Firstly, the enormous economic burden of a stalled economy has been largely borne through increased government debt, while furloughed workers were paid salaries through government support. The ratio of government debt to GDP is historically high, with many countries breaching 100%. This implies that interest rates that are already low and negative will likely stay that way for some time to come.

While governments stay indebted and running deficits, they'll be under enormous pressure to downsize their spending. This will likely involve embracing efficiencies and modern, digital transformation projects that will lead to a more empowered, efficient, but also likely smaller, aggregate workforce. The risks are that the credit rating of these governments will deteriorate and cause further difficulties in public financing and services. For some, this will lead to austerity, but for many others, it will require careful fiscal stimulus through industry and infrastructure spending programmes, such as that announced in the US for $2 trillion in infrastructure spending.

Finally, it was a very strong demonstration of government power in capital markets. When COVID-19 emerged, the government response was to shut down economic activity while guaranteeing wages for workers. This enabled many to stay employed while effectively not being part of the economy. In some cases, like Spain, this action was compared to the Universal Basic Income ideal, where governments paid the salaries for workers displaced by automation. However, the economic burden was clearly too great to maintain for any length of time.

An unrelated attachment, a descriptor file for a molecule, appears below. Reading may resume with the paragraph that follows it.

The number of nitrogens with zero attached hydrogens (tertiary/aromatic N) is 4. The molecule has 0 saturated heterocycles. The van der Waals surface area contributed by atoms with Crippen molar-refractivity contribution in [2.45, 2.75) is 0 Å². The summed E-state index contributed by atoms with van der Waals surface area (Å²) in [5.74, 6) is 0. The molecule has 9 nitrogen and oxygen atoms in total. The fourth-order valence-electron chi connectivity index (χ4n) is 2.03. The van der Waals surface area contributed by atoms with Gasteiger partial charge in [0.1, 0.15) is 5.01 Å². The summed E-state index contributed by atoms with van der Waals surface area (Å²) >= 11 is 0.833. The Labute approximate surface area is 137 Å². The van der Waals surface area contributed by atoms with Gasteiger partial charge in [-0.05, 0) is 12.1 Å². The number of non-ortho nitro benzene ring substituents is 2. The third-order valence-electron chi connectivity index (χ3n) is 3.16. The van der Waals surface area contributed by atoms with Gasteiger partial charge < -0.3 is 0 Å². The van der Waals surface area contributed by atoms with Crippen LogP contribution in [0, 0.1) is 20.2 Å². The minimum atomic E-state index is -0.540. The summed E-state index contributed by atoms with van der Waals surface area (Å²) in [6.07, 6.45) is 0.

The corporate sector

Emerging from the bunker of COVID-19 lockdown, the global economy finds itself broken and scarred in multiple areas. [4] On a high note, the US corporates emerge perhaps strongest from COVID-19, being the big beneficiaries of both stimulus support [5], and the ability to transition their businesses online. Economies like Australia, the European Union and Great Britain have all benefitted from some government support, but their outcomes have been significantly worse than the US.

In terms of revenue expectations changing during COVID-19, and the staff changes around the same period, we see a strong almost 1:1 relationship between the two. Revenue expectations drive downsizing during a crisis, and this has certainly been the case during COVID-19.